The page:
A Week in the Life of a Broken Sewer Pipe

At the end of October, while performing the regular kick sample on the Cale, some CATCH volunteers noticed a nasty-looking flow into the river from one of the outfall pipes near the Batch bridge.

Outflow of polluted water into the Cale.

Having contacted Wessex Water to report the issue, we were pleased to see them respond immediately, with a team inspecting the site on Monday morning. Additionally, they allowed CATCH to observe as they guided their camera robot through the pipes to identify the source of the leak.

The problem turned out to be a broken sewer pipe, where they flow under the road at the bottom of West Hill. This is a regular occurrence where drains flow beneath roads, as they tend to be damaged by the vibrations of overhead traffic. In this case, there were two small cracks fairly close together, and the easiest way to effect repairs was to install an inner lining across that section.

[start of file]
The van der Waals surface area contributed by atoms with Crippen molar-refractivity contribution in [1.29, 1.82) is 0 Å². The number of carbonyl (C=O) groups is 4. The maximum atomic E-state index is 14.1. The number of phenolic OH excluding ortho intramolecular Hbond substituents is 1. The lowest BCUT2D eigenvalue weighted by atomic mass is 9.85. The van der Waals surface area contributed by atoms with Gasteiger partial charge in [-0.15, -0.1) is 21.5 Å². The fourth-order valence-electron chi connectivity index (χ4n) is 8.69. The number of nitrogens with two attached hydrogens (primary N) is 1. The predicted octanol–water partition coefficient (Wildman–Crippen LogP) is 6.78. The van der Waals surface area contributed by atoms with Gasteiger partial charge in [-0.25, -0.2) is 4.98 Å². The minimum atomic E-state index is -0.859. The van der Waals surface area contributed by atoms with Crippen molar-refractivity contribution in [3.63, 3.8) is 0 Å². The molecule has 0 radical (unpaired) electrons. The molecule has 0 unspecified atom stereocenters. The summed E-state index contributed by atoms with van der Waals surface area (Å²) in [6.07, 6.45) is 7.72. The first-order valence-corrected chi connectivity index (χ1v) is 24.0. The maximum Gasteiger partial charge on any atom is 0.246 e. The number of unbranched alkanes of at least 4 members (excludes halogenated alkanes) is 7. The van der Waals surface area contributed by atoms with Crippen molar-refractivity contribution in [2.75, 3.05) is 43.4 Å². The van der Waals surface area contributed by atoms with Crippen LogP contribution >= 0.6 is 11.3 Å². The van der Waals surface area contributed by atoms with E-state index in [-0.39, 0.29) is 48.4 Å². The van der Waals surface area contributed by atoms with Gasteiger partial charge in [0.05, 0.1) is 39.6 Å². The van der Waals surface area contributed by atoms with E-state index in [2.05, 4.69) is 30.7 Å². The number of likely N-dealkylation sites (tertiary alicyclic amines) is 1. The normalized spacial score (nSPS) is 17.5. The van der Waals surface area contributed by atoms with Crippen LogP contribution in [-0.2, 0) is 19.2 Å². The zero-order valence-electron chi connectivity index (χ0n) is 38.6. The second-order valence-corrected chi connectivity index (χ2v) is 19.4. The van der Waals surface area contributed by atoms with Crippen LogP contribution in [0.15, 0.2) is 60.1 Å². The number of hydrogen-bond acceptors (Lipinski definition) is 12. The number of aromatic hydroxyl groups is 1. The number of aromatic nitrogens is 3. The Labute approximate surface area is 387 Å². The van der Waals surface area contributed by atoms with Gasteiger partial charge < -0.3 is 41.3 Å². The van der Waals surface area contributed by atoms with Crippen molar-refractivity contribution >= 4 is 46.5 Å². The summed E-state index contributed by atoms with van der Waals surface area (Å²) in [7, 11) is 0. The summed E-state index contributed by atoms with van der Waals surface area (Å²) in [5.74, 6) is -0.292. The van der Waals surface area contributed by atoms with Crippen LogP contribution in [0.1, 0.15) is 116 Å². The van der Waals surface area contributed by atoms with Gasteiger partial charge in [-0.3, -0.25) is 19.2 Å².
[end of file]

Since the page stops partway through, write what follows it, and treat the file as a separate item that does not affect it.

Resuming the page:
Following the progress of Wessex Water’s camera robot through the sewer.

On Tuesday, Wessex Water’s Stream Clean Team were back on site, jet-cleaning the pipe ready for repair, and the following day the new lining was installed to seal the cracks and prevent further leakage.

CATCH would like to thank Wessex Water for their rapid response to this issue, which was rectified within four days of first being reported. On this occasion it was a CATCH member, working on the river, that first raised the alarm, but we’d like to remind the public that anyone who notices what appears to be foul or dirty water entering the river is requested to report the fact, either directly to Wessex Water, or by letting us here at CATCH know so we can take the issue up with them. The more eyes watch the river for problems, the cleaner the river will stay!

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